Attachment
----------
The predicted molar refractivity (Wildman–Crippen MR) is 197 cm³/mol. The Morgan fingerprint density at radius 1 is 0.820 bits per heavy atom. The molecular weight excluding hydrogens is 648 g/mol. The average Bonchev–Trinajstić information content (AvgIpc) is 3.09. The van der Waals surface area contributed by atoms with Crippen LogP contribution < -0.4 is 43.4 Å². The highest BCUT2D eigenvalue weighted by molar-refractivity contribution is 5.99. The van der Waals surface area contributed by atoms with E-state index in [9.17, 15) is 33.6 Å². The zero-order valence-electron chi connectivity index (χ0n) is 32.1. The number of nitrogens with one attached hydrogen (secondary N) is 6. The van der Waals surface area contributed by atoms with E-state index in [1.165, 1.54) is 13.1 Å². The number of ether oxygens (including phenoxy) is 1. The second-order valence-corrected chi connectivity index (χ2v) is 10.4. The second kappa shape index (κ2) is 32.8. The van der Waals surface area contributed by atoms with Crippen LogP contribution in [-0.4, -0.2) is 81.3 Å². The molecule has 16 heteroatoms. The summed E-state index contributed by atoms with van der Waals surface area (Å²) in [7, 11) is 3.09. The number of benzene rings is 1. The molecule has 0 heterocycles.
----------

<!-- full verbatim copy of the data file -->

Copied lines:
The predicted molar refractivity (Wildman–Crippen MR) is 197 cm³/mol. The Morgan fingerprint density at radius 1 is 0.820 bits per heavy atom. The molecular weight excluding hydrogens is 648 g/mol. The average Bonchev–Trinajstić information content (AvgIpc) is 3.09. The van der Waals surface area contributed by atoms with Crippen LogP contribution < -0.4 is 43.4 Å². The highest BCUT2D eigenvalue weighted by molar-refractivity contribution is 5.99. The van der Waals surface area contributed by atoms with E-state index in [9.17, 15) is 33.6 Å². The zero-order valence-electron chi connectivity index (χ0n) is 32.1. The number of nitrogens with one attached hydrogen (secondary N) is 6. The van der Waals surface area contributed by atoms with E-state index in [1.165, 1.54) is 13.1 Å². The number of ether oxygens (including phenoxy) is 1. The second-order valence-corrected chi connectivity index (χ2v) is 10.4. The second kappa shape index (κ2) is 32.8. The van der Waals surface area contributed by atoms with Crippen LogP contribution in [-0.4, -0.2) is 81.3 Å². The molecule has 16 heteroatoms. The summed E-state index contributed by atoms with van der Waals surface area (Å²) in [7, 11) is 3.09. The number of benzene rings is 1. The molecule has 0 heterocycles.